Going local

The Indian government uses the Foreign Contribution Regulation Act to block global support to NGOs that question the state. The FCRA must go, but meanwhile, civil society bodies must seek local support.


By: G. Ananthapadmanabhan
November 26, 2013

It may claim to be a tool to protect India’s ‘national interest’, but the Foreign Contribution Regulation Act 2010 (FCRA) is without doubt used to harass individuals and associations and prevent them from raising uncomfortable questions with the Indian government. As Ravi Nair accurately puts it, the FCRA is a political instrument, used to carefully stifle dissent by controlling the funding civil society organizations receive from abroad. 

Originally enacted in 1976 during the Emergency, the FCRA was born out of the government’s paranoia about being destabilized by foreign powers in collusion with domestic parties.  The newer 2010 version of the law was portrayed as an instrument to prevent money laundering and foreign funding of political parties and armed groups. But the law has been consistently misused to target organizations that question or criticize government policies. 

The FCRA’s labyrinthine and opaque processes of screening and scrutiny of funds hang over organizations like the proverbial sword of Damocles, exerting a chilling effect on their freedom of expression and association, and preventing them from promoting a rights-respecting society.

The FCRA also effectively blocks expressions of global support and solidarity for human rights movements. Around the world, people recognize injustice wherever it may occur. Solidarity against injustice and wrongdoing is instinctive in an increasingly interdependent world faced with interconnected crises. 

The international human rights movement has demonstrated repeatedly that global mobilization can help wrest power from those who defend an abusive status quo, and return it to the people. Why then should there be restrictions on people across the world expressing their solidarity, even if it is through financial contributions?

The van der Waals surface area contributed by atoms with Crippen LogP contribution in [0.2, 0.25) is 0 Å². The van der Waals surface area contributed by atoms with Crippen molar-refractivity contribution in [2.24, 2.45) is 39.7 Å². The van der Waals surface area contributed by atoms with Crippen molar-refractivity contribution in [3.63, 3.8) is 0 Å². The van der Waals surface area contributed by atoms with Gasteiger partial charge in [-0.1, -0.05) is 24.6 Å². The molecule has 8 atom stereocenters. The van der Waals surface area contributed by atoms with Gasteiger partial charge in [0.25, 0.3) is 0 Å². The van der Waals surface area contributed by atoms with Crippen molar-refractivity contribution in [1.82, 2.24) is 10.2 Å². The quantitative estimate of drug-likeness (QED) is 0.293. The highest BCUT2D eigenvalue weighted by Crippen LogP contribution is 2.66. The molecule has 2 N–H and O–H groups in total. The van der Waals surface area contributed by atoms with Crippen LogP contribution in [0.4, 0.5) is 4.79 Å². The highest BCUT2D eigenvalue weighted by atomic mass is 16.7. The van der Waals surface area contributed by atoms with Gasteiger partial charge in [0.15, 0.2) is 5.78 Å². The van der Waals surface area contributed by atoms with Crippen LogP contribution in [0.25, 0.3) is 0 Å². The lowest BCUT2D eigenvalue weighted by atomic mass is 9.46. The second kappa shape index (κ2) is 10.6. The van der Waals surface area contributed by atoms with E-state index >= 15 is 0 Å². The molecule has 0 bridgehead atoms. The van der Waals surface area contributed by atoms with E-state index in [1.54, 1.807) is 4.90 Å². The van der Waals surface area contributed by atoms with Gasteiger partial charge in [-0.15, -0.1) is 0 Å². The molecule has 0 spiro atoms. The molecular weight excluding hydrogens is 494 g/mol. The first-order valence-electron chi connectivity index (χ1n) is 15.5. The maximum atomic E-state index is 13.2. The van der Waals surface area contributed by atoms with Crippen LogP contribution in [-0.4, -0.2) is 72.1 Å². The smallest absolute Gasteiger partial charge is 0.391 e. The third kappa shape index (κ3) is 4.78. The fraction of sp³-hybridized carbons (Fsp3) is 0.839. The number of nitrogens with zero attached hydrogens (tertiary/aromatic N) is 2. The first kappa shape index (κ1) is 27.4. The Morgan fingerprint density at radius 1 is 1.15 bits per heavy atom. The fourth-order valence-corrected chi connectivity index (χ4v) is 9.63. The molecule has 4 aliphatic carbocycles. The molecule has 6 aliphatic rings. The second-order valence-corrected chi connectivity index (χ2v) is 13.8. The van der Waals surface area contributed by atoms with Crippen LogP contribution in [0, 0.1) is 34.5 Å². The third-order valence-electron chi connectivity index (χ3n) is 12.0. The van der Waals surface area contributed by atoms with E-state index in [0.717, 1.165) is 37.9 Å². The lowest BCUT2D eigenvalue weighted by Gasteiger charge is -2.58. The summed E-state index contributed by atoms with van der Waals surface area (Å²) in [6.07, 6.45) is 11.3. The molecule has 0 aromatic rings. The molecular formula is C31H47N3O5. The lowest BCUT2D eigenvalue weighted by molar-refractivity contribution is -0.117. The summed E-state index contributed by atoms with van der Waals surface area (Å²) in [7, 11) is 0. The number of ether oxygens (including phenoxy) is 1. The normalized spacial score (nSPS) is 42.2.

The Indian governing elite deliberately conflate global solidarity for human rights with so-called ‘foreign hand’ concerns. It is true that many developed countries have often cloaked their geo-strategic interests in the Global South as concern for human rights. But the Indian government now uses this as a justification to deliberately fail to recognize the difference between legitimate NGOs and those with vested interests in the region.

Civil society organizations in India do recognize the vital role of robust global communities that extend solidarity to those beyond their borders. However, we must also embrace the possibility of mobilizing a large number of Indians willing to lend their voices and wallets to human rights causes. 

The Indian middle class is often accused of supporting only local issues that do not threaten their personal interests, and of having a socially conservative outlook towards human rights issues. These are questionable assumptions. For instance, Indian media reports often suggests that a majority of Indians support the death penalty. Yet, in a nationwide survey conducted by the New Delhi-based Centre for the Study of Developing Societies (CSDS), more people said the death penalty should go than those who said it should remain (40 percent to 30 percent). 

Have we then perhaps failed to not engage more meaningfully with the Indian middle class? While challenging the very basis of the FCRA – its intention, its clauses and its arbitrary implementation – why not gain the assistance of those within the country to fight for human rights? 

Large sections of middle-income Indians have shown a willingness to donate to civil society organizations  like CRY and Save the Children. An inclusive human rights movement with deep roots in India, supported by Indians, can build solidarity between all those who stand against injustice – from an auto rickshaw driver to an investment banker. It can challenge the state without fear of being starved of funds or of having to compromise for survival.

This is exactly what PUDR and PUCL have succeeded in doing to an extent. With new technology, their models can be scaled up to engage and mobilize larger groups to sustain a larger organization, much like what Greenpeace India has done. When organizations protesting against nuclear plants and big infrastructure were accused of serving foreign interests, Greenpeace India published an advertisement in leading newspapers mocking the government’s ’foreign hand’ theory.  This move was funded entirely by its Indian members.

A non-profit research body like PRS Legislative Research, New Delhi, which was forced to turn to domestic philanthropists after their FCRA approvals for foreign funding were turned down, has said that the rejection was a blessing in disguise. C V Madhukar, the founder of PRS, says, “(NGOs are) edifices standing on the foundations of democracy. If those foundations aren’t stable then all those edifices will crumble. Those foundations need to be owned by Indians, not foreigners.”

A financially sustainable human rights movement within India can not only challenge the FCRA; it can also make it redundant. This is a dream worth having, and a struggle worth fighting. 

 


G. Ananthapadmanabhan is the Chief Executive of Amnesty International India. 


 

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